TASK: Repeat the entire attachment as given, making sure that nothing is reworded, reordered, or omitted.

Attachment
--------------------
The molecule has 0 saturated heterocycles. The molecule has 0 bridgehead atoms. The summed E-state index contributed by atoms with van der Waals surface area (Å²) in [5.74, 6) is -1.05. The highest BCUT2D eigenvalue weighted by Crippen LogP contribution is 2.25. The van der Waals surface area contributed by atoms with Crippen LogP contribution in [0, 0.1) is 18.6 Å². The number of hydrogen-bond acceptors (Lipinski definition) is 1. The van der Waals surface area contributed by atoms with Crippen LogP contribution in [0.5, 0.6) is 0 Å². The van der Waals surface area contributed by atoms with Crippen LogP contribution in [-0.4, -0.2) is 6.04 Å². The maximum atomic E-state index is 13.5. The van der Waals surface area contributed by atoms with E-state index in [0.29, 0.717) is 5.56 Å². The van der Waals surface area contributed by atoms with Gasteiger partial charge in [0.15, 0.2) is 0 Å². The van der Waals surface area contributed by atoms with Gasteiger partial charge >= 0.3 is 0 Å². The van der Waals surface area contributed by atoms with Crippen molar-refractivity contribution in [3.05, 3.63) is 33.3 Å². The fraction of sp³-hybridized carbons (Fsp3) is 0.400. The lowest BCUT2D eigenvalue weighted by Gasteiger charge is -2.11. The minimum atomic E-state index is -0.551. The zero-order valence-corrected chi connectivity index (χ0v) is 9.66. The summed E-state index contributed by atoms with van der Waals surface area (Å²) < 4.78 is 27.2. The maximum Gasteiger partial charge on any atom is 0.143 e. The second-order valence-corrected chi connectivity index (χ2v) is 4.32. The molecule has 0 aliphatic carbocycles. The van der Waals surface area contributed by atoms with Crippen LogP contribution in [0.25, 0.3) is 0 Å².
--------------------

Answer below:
The molecule has 0 saturated heterocycles. The molecule has 0 bridgehead atoms. The summed E-state index contributed by atoms with van der Waals surface area (Å²) in [5.74, 6) is -1.05. The highest BCUT2D eigenvalue weighted by Crippen LogP contribution is 2.25. The van der Waals surface area contributed by atoms with Crippen LogP contribution in [0, 0.1) is 18.6 Å². The number of hydrogen-bond acceptors (Lipinski definition) is 1. The van der Waals surface area contributed by atoms with Crippen LogP contribution in [0.5, 0.6) is 0 Å². The van der Waals surface area contributed by atoms with Crippen LogP contribution in [-0.4, -0.2) is 6.04 Å². The maximum atomic E-state index is 13.5. The van der Waals surface area contributed by atoms with E-state index in [0.29, 0.717) is 5.56 Å². The van der Waals surface area contributed by atoms with Gasteiger partial charge in [0.15, 0.2) is 0 Å². The van der Waals surface area contributed by atoms with Gasteiger partial charge >= 0.3 is 0 Å². The van der Waals surface area contributed by atoms with Crippen molar-refractivity contribution in [3.05, 3.63) is 33.3 Å². The fraction of sp³-hybridized carbons (Fsp3) is 0.400. The lowest BCUT2D eigenvalue weighted by Gasteiger charge is -2.11. The minimum atomic E-state index is -0.551. The zero-order valence-corrected chi connectivity index (χ0v) is 9.66. The summed E-state index contributed by atoms with van der Waals surface area (Å²) < 4.78 is 27.2. The maximum Gasteiger partial charge on any atom is 0.143 e. The second-order valence-corrected chi connectivity index (χ2v) is 4.32. The molecule has 0 aliphatic carbocycles. The van der Waals surface area contributed by atoms with Crippen LogP contribution in [0.25, 0.3) is 0 Å².